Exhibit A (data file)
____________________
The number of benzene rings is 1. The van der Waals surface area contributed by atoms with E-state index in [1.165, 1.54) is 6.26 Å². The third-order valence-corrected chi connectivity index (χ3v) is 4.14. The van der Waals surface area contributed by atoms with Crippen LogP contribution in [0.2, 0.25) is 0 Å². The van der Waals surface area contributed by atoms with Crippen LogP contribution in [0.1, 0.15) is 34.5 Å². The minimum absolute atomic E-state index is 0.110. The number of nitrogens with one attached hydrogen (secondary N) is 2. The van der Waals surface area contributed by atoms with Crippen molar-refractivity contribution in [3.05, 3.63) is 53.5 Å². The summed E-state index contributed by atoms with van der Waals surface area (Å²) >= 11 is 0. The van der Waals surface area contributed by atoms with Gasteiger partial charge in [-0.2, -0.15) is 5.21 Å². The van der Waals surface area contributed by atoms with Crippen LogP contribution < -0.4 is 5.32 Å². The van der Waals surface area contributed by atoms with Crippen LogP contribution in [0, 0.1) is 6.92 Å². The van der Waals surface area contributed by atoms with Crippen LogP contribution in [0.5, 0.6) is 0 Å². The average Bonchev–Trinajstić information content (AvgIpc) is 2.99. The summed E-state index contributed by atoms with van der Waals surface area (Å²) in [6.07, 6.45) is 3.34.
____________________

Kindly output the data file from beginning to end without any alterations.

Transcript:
The number of benzene rings is 1. The van der Waals surface area contributed by atoms with E-state index in [1.165, 1.54) is 6.26 Å². The third-order valence-corrected chi connectivity index (χ3v) is 4.14. The van der Waals surface area contributed by atoms with Crippen LogP contribution in [0.2, 0.25) is 0 Å². The van der Waals surface area contributed by atoms with Crippen LogP contribution in [0.1, 0.15) is 34.5 Å². The minimum absolute atomic E-state index is 0.110. The number of nitrogens with one attached hydrogen (secondary N) is 2. The van der Waals surface area contributed by atoms with Crippen molar-refractivity contribution in [3.05, 3.63) is 53.5 Å². The summed E-state index contributed by atoms with van der Waals surface area (Å²) >= 11 is 0. The van der Waals surface area contributed by atoms with Gasteiger partial charge in [-0.2, -0.15) is 5.21 Å². The van der Waals surface area contributed by atoms with Crippen LogP contribution < -0.4 is 5.32 Å². The van der Waals surface area contributed by atoms with Crippen LogP contribution in [0, 0.1) is 6.92 Å². The van der Waals surface area contributed by atoms with Crippen LogP contribution in [0.5, 0.6) is 0 Å². The average Bonchev–Trinajstić information content (AvgIpc) is 2.99. The summed E-state index contributed by atoms with van der Waals surface area (Å²) in [6.07, 6.45) is 3.34.